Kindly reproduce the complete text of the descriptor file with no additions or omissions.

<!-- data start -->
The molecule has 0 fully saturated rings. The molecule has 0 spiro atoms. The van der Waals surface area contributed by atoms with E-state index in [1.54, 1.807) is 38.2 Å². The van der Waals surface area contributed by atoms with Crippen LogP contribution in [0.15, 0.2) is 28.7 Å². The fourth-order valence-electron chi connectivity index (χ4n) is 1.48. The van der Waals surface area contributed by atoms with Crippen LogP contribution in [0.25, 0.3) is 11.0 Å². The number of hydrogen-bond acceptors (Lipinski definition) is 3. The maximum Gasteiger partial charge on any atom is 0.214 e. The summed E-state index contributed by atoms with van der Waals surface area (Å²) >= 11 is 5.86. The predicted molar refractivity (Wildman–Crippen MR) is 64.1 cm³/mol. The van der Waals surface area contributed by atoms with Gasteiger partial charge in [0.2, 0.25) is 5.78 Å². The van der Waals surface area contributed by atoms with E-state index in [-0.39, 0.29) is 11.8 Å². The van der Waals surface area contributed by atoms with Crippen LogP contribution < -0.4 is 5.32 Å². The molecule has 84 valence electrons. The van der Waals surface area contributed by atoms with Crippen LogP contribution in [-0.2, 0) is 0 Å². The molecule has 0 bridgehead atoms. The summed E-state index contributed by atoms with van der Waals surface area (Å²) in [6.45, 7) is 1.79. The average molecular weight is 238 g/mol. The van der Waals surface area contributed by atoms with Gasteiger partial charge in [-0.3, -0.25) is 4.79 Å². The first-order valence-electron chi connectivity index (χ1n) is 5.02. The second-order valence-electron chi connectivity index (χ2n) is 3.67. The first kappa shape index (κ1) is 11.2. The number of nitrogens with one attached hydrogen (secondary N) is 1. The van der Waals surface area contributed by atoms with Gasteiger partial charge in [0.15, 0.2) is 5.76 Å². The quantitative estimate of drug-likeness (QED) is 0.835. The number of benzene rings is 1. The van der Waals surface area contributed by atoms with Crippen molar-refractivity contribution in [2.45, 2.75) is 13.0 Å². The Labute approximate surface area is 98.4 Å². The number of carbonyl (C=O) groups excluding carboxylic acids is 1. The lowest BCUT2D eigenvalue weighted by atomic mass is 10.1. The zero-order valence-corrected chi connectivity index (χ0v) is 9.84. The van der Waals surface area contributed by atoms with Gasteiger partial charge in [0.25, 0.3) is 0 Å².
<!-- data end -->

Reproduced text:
The molecule has 0 fully saturated rings. The molecule has 0 spiro atoms. The van der Waals surface area contributed by atoms with E-state index in [1.54, 1.807) is 38.2 Å². The van der Waals surface area contributed by atoms with Crippen LogP contribution in [0.15, 0.2) is 28.7 Å². The fourth-order valence-electron chi connectivity index (χ4n) is 1.48. The van der Waals surface area contributed by atoms with Crippen LogP contribution in [0.25, 0.3) is 11.0 Å². The number of hydrogen-bond acceptors (Lipinski definition) is 3. The maximum Gasteiger partial charge on any atom is 0.214 e. The summed E-state index contributed by atoms with van der Waals surface area (Å²) >= 11 is 5.86. The predicted molar refractivity (Wildman–Crippen MR) is 64.1 cm³/mol. The van der Waals surface area contributed by atoms with Gasteiger partial charge in [0.2, 0.25) is 5.78 Å². The van der Waals surface area contributed by atoms with E-state index in [-0.39, 0.29) is 11.8 Å². The van der Waals surface area contributed by atoms with Crippen LogP contribution < -0.4 is 5.32 Å². The molecule has 84 valence electrons. The van der Waals surface area contributed by atoms with Crippen LogP contribution in [-0.2, 0) is 0 Å². The molecule has 0 bridgehead atoms. The summed E-state index contributed by atoms with van der Waals surface area (Å²) in [6.45, 7) is 1.79. The average molecular weight is 238 g/mol. The van der Waals surface area contributed by atoms with Gasteiger partial charge in [-0.3, -0.25) is 4.79 Å². The first-order valence-electron chi connectivity index (χ1n) is 5.02. The second-order valence-electron chi connectivity index (χ2n) is 3.67. The first kappa shape index (κ1) is 11.2. The number of nitrogens with one attached hydrogen (secondary N) is 1. The van der Waals surface area contributed by atoms with Gasteiger partial charge in [0.15, 0.2) is 5.76 Å². The quantitative estimate of drug-likeness (QED) is 0.835. The number of benzene rings is 1. The van der Waals surface area contributed by atoms with Crippen molar-refractivity contribution in [2.45, 2.75) is 13.0 Å². The Labute approximate surface area is 98.4 Å². The number of carbonyl (C=O) groups excluding carboxylic acids is 1. The lowest BCUT2D eigenvalue weighted by atomic mass is 10.1. The zero-order valence-corrected chi connectivity index (χ0v) is 9.84. The van der Waals surface area contributed by atoms with Gasteiger partial charge in [0.25, 0.3) is 0 Å².